21 October 2016



'Perfect... Madness has never looked so beautiful.'

So says THE HOLLYWOOD REPORTER of the film we're going to look at now. I couldn't agree more. I don't normally quote other critics in my reviews (why give them the coverage, haha...?) but they've certainly come up with le mot juste in this case.

DARLING is a visually gorgeous, stark scary black-and-white modern horror movie created in the style of some of your favourite old classic horror flicks. I had great fun playing 'spot the horror film tribute' all the way through the film. I wouldn't be surprised, however, if DARLING itself became a classic in its own right as it certainly has all the hallmarks.

A beautiful young woman with the lovely real-life name of Lauren Ashley Carter is the star of the film and almost the only person we see throughout, with a couple of exceptions. She has shoulder-length dark hair and the biggest, darkest most luminous eyes you've ever seen, so dark they almost look black. She could easily play Little Red Riding Hood with her glossy black hair and huge expressive peepers, haha.

Anyway, this lady has no name in the film, but as she's referred to as 'Darling' on the phone in the movie, I see no harm in calling her that. It suits her anyway, with her dinky little old-fashioned dresses and her flicked-up hair and her otherwordly but also somehow sophisticated looks. So, 'Darling' it is then, yeah...?

This psychological horror film is set in New York. Darling is a lonely-seeming young woman who agrees to do a spot of house-sitting for a glamorous but rather sinister older lady. This older woman makes a point of 'letting it slip' (yeah, my butt!) that the previous female caretaker went a bit insane in the membrane while babysitting the fabulous old mansion and topped herself by taking a nose-dive off the upstairs balcony. Then she's all, like: 'Well, goodbye then...!,' leaving an unnerved Darling alone in the huge old house...

The house is magnificent. Beautiful old furniture, spacious rooms, narrow corridors and miles and miles of winding staircases, as well as the obligatory locked room with a light shining out from underneath it. A locked room, moreover, that the older woman has told Darling must remain locked at all costs. Well sure, that wouldn't unnerve you at all, would it, hearing a thing like that...?

It's clear to the viewer that the house is evil. Darling doesn't seem to have brought any books or a laptop or a personal CD player with her so she has nothing to do except sit around quietly all day letting the house work its obviously black magic on her. Then one day, she rather inexplicably gets all dolled up, goes out to a nearby bar and picks up a nice little playmate for herself...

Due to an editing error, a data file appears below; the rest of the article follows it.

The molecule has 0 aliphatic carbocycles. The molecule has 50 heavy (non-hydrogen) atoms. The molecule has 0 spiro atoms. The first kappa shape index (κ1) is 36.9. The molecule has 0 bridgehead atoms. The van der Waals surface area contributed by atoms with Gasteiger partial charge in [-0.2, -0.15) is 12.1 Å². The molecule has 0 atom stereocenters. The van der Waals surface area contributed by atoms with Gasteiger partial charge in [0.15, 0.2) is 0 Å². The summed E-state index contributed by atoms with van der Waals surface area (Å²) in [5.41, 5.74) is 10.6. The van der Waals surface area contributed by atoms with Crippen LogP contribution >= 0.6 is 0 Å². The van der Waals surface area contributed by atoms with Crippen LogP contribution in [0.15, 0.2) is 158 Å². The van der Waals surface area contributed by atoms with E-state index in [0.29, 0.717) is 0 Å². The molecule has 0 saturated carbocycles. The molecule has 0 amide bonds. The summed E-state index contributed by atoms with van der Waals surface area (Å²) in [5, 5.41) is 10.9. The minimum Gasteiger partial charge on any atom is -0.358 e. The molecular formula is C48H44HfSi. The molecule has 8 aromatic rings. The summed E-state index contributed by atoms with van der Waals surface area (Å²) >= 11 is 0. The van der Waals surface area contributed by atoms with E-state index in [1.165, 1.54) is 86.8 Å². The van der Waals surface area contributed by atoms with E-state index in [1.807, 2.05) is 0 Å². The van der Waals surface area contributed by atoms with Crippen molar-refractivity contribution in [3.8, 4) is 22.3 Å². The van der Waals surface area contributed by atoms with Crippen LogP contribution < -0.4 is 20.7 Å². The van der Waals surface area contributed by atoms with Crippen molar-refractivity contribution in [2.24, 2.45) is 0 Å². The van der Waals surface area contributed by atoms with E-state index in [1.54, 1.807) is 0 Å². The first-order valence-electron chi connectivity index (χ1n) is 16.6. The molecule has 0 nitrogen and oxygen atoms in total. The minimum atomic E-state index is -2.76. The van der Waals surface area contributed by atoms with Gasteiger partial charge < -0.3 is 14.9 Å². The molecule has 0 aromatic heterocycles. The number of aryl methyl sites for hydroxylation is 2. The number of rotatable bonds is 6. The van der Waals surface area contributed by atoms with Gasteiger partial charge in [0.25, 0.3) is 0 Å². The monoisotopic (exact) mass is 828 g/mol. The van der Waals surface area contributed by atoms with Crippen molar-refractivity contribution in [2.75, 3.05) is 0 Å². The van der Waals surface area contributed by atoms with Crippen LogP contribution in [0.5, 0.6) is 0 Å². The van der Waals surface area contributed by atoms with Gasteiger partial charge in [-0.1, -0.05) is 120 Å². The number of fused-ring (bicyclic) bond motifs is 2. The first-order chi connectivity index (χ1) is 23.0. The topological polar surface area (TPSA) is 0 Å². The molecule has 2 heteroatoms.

The music and special sound effects are excellent and eerie. The scenes in the bathhroom and then later in the bedroom involving the 'occupant' of the bathroom are just pure undiluted horror. Ms. Carter, a charming brunette, is a terrific actress and has a face made for horror. And that's a compliment, by the way, meaning her face is brilliantly expressive. It's not like when someone tells you that you have a great face for radio...!

The films that DARLING made me think of are THE SHINING, ROSEMARY'S BABY (possibly the best horror film ever made set in one of those magnificent and huge old mansion-type buildings), PSYCHO, CARNIVAL OF SOULS and any horror film ever made in which there's a locked room to which the tenant doesn't have access, for example, like BURNT OFFERINGS or THE LAST HOUSE ON CEMETERY LANE, the latter being a great new-ish film I watched for the first time recently. Maybe you guys can spot a few more...!

Henry has a very Ted Bundy-ish vibe about him, by the way, which I found kinda funny, and one of the scenes, whether the film-makers realise it or not, is straight out of one of the best ever episodes of hit HBO Mafia drama, THE SOPRANOS. 

Remember when Tony finds out that Ralphie was responsible for the death of his beloved race-horse, Pie-O-My? I don't know what it says about the Mafia that Ralphie gets off scot-free for killing one of the Bada Bing's dancers but when he touches a hair on Tony's horse's head, well then, it's time for the fuppin' concrete overcoat and sleeping with the fishes...! 

Anyway, I won't say in what way DARLING reminded me of Tony and Ralphie but you'll see for yourself when you watch the film.

DARLING is out on UK DVD release on 24th October 2016, courtesy of SODA PICTURES (a THUNDERBIRD company). It comes complete with an exclusive reversible sleeve and no fewer than three featurettes, one of which is called CASTING THE HOUSE, which sounds like it would be well worth a watch. DARLING itself is infinitely watchable.

And I probably shouldn't be telling you this, my darlings, but I can't help letting it slip that the last person to watch it went completely out of her mind...


Sandra Harris is a Dublin-based novelist, film blogger and movie reviewer. She has studied Creative Writing and Film-Making. She has published a number of e-books on the following topics: horror film reviews, multi-genre film reviews, womens' fiction, erotic fiction, erotic horror fiction and erotic poetry. Several new books are currently in the pipeline. You can browse or buy any of Sandra's books by following the link below straight to her Amazon Author Page:


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